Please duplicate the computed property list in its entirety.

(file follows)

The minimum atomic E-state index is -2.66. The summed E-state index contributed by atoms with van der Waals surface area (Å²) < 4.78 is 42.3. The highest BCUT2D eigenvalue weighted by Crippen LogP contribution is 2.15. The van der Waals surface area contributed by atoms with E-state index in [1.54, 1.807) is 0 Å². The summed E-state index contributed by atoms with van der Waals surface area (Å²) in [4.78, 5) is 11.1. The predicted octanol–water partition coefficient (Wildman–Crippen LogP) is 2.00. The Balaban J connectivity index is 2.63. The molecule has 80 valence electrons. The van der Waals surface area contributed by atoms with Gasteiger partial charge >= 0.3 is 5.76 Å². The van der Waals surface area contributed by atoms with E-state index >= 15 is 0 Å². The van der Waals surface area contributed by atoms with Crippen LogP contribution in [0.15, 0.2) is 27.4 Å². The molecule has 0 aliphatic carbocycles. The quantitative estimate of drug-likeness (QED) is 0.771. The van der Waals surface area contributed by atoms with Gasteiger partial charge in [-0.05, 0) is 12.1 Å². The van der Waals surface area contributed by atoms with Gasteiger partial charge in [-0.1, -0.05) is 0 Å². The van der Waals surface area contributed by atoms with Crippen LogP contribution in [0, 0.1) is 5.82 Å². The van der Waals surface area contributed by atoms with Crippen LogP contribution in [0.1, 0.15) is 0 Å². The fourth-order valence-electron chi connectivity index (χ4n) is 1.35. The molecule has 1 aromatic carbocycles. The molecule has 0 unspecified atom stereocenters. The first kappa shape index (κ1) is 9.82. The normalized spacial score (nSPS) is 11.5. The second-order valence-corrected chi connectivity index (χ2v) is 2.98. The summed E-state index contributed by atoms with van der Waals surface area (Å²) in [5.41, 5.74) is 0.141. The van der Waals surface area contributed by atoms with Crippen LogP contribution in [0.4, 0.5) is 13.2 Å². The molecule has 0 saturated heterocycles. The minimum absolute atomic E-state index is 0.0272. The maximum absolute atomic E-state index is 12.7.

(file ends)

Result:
The minimum atomic E-state index is -2.66. The summed E-state index contributed by atoms with van der Waals surface area (Å²) < 4.78 is 42.3. The highest BCUT2D eigenvalue weighted by Crippen LogP contribution is 2.15. The van der Waals surface area contributed by atoms with E-state index in [1.54, 1.807) is 0 Å². The summed E-state index contributed by atoms with van der Waals surface area (Å²) in [4.78, 5) is 11.1. The predicted octanol–water partition coefficient (Wildman–Crippen LogP) is 2.00. The Balaban J connectivity index is 2.63. The molecule has 80 valence electrons. The van der Waals surface area contributed by atoms with Gasteiger partial charge >= 0.3 is 5.76 Å². The van der Waals surface area contributed by atoms with E-state index >= 15 is 0 Å². The van der Waals surface area contributed by atoms with Crippen LogP contribution in [0.15, 0.2) is 27.4 Å². The molecule has 0 aliphatic carbocycles. The quantitative estimate of drug-likeness (QED) is 0.771. The van der Waals surface area contributed by atoms with Gasteiger partial charge in [-0.05, 0) is 12.1 Å². The van der Waals surface area contributed by atoms with Gasteiger partial charge in [-0.1, -0.05) is 0 Å². The van der Waals surface area contributed by atoms with Crippen LogP contribution in [0, 0.1) is 5.82 Å². The van der Waals surface area contributed by atoms with Crippen LogP contribution in [0.1, 0.15) is 0 Å². The fourth-order valence-electron chi connectivity index (χ4n) is 1.35. The molecule has 1 aromatic carbocycles. The molecule has 0 unspecified atom stereocenters. The first kappa shape index (κ1) is 9.82. The normalized spacial score (nSPS) is 11.5. The second-order valence-corrected chi connectivity index (χ2v) is 2.98. The summed E-state index contributed by atoms with van der Waals surface area (Å²) in [5.41, 5.74) is 0.141. The van der Waals surface area contributed by atoms with Crippen LogP contribution in [0.4, 0.5) is 13.2 Å². The molecule has 0 saturated heterocycles. The minimum absolute atomic E-state index is 0.0272. The maximum absolute atomic E-state index is 12.7.